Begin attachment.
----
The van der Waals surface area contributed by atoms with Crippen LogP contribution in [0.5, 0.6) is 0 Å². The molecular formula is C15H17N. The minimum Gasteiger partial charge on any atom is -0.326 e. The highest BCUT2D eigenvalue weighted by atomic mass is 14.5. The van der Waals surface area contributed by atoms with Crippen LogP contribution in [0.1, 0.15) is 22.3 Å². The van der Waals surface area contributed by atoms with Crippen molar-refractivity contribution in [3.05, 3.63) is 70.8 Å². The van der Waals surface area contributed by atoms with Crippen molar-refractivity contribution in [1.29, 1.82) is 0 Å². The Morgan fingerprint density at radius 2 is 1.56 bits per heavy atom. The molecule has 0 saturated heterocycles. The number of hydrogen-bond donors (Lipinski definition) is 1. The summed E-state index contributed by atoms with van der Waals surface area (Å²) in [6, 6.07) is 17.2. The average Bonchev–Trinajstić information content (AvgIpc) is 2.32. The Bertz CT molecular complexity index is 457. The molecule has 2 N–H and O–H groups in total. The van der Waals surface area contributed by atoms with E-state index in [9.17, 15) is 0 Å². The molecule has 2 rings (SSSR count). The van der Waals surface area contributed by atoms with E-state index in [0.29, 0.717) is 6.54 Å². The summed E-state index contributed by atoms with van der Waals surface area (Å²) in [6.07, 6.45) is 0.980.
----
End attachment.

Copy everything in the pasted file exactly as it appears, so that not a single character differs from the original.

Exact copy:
The van der Waals surface area contributed by atoms with Crippen LogP contribution in [0.5, 0.6) is 0 Å². The molecular formula is C15H17N. The minimum Gasteiger partial charge on any atom is -0.326 e. The highest BCUT2D eigenvalue weighted by atomic mass is 14.5. The van der Waals surface area contributed by atoms with Crippen LogP contribution in [0.1, 0.15) is 22.3 Å². The van der Waals surface area contributed by atoms with Crippen molar-refractivity contribution in [3.05, 3.63) is 70.8 Å². The van der Waals surface area contributed by atoms with Crippen molar-refractivity contribution in [1.29, 1.82) is 0 Å². The Morgan fingerprint density at radius 2 is 1.56 bits per heavy atom. The molecule has 0 saturated heterocycles. The number of hydrogen-bond donors (Lipinski definition) is 1. The summed E-state index contributed by atoms with van der Waals surface area (Å²) in [6, 6.07) is 17.2. The average Bonchev–Trinajstić information content (AvgIpc) is 2.32. The Bertz CT molecular complexity index is 457. The molecule has 2 N–H and O–H groups in total. The van der Waals surface area contributed by atoms with E-state index in [9.17, 15) is 0 Å². The molecule has 2 rings (SSSR count). The van der Waals surface area contributed by atoms with E-state index in [0.29, 0.717) is 6.54 Å². The summed E-state index contributed by atoms with van der Waals surface area (Å²) in [6.07, 6.45) is 0.980.